Natural gas inventories draw was less than expected, prices down slightly on the day

Natural gas inventories draw was less than expected, prices down slightly on the day

  • Market participants watch the change in the amount of natural gas inventories to gauge supply and demand dynamics, with large inventory builds representing weak demand/strong supply and large inventory draws representing strong demand/weak supply, generally speaking.
  • Last week’s draw in natural gas inventories was less than expected, meaning less natural gas was used than forecast. This was a negative indicator for natural gas and was reflected in prices as they declined on the day.

Every week, the Energy Information Administration (EIA) releases data on how much natural gas is stored in various facilities across the U.S. These figures, also called “natural gas inventories,” can affect U.S. natural gas prices and therefore the valuation of producers of natural gas. A larger than expected decrease, or “draw,” in inventories can reflect greater demand and/or less supply and is a positive for natural gas prices (and vice versa for a smaller than expected decrease). A larger than expected increase, or “build,” in inventories can reflect less demand and/or greater supply which is a negative for natural gas prices. Natural gas prices affect the earnings and valuation of domestic natural gas producers, such as Chesapeake Energy (CHK), Quicksilver Resources (KWK), Southwestern Energy (SWN), and Range Resources (RRC).

On March 21, the EIA reported that natural gas inventories fell 62 bcf (billion cubic feet) for the week ended March 15, bringing current inventories to 1,876 bcf. A survey of experts expected the drop in inventories to be 70 bcf. This is a negative indicator for natural gas prices, because less natural gas was used than forecast. Additionally, it is notable that the five year average draw (or negative change in inventories) for this equivalent week was 26 bcf, and the inventory draw was likely higher than normal due to unseasonably cold weather. However, the market had likely priced in colder weather into natural gas prices already.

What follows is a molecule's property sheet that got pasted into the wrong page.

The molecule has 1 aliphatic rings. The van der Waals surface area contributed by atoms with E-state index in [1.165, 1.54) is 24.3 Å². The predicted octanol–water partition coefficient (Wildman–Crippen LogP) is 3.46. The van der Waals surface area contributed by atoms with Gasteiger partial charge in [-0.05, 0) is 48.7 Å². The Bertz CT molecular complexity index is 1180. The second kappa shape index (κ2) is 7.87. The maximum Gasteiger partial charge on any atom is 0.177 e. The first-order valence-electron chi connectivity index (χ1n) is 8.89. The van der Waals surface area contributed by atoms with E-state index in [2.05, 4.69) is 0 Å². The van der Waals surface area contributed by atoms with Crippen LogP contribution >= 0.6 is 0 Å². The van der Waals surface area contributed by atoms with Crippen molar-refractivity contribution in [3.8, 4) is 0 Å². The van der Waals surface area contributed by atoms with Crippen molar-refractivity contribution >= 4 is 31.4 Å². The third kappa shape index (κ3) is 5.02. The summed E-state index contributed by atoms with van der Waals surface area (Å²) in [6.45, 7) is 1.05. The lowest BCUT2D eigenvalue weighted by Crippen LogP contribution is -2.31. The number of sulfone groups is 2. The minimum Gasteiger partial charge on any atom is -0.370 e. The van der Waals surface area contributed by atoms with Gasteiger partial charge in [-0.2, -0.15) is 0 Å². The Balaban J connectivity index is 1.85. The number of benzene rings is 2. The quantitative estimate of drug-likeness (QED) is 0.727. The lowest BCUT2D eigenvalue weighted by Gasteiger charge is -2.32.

Natural gas prices were trading around ~$4.00/MMBtu prior to the inventory figure announcement at 10:30am ET, and dropped to ~$3.90/MMBtu (millions of British thermal units) in the minutes following. Natural gas closed at $3.94/MMBtu on the day compared to $3.96/MMBtu the day prior.

This was the first bearish report on inventories after three weeks of larger than expected draws. However, for several weeks in a row, natural gas inventories have been larger than normal and natural gas inventories have been trending towards the average and away from the five-year high, which is a positive indicator.

This week’s natural gas inventory draw was less than consensus estimates resulting in a negative short-term indicator causing prices to drop on the day. However, natural gas inventory changes have been larger than normal for the past few weeks due to colder weather and this has caused natural gas prices to rally significantly from ~$3.15/MMBtu in mid-February to ~$4.00/MMBtu currently. Investors who are long on natural gas through an ETF, such as the US Natural Gas Fund (UNG) or natural gas producers such as Chesapeake Energy (CHK), Southwestern Energy (SWN), and Quicksilver Resources (KWK) should monitor inventory draws and builds as they are significant data points in the national supply/demand picture of natural gas. The supply and demand dynamics of the commodity affect the price, and therefore the margins, of companies which produce natural gas.

The Realist Discussions


Please select a profession that best describes you: